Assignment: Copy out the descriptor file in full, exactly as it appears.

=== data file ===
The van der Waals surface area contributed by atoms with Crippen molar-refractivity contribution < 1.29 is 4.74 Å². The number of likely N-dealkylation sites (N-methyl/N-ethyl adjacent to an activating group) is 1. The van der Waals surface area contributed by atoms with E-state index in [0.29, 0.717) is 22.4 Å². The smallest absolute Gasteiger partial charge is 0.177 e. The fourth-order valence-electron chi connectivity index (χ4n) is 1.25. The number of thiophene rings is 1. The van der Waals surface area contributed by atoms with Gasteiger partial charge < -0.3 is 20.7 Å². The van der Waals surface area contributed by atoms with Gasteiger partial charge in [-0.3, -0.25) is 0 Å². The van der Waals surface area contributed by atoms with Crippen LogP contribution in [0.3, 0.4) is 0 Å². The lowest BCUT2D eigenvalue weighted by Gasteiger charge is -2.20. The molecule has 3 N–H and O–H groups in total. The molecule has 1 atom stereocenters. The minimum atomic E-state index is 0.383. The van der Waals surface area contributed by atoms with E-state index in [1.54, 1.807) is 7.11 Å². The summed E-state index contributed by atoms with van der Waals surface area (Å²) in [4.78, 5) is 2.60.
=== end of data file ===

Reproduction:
The van der Waals surface area contributed by atoms with Crippen molar-refractivity contribution < 1.29 is 4.74 Å². The number of likely N-dealkylation sites (N-methyl/N-ethyl adjacent to an activating group) is 1. The van der Waals surface area contributed by atoms with E-state index in [0.29, 0.717) is 22.4 Å². The smallest absolute Gasteiger partial charge is 0.177 e. The fourth-order valence-electron chi connectivity index (χ4n) is 1.25. The number of thiophene rings is 1. The van der Waals surface area contributed by atoms with Gasteiger partial charge < -0.3 is 20.7 Å². The van der Waals surface area contributed by atoms with Gasteiger partial charge in [-0.3, -0.25) is 0 Å². The van der Waals surface area contributed by atoms with Crippen LogP contribution in [0.3, 0.4) is 0 Å². The lowest BCUT2D eigenvalue weighted by Gasteiger charge is -2.20. The molecule has 3 N–H and O–H groups in total. The molecule has 1 atom stereocenters. The minimum atomic E-state index is 0.383. The van der Waals surface area contributed by atoms with E-state index in [1.54, 1.807) is 7.11 Å². The summed E-state index contributed by atoms with van der Waals surface area (Å²) in [4.78, 5) is 2.60.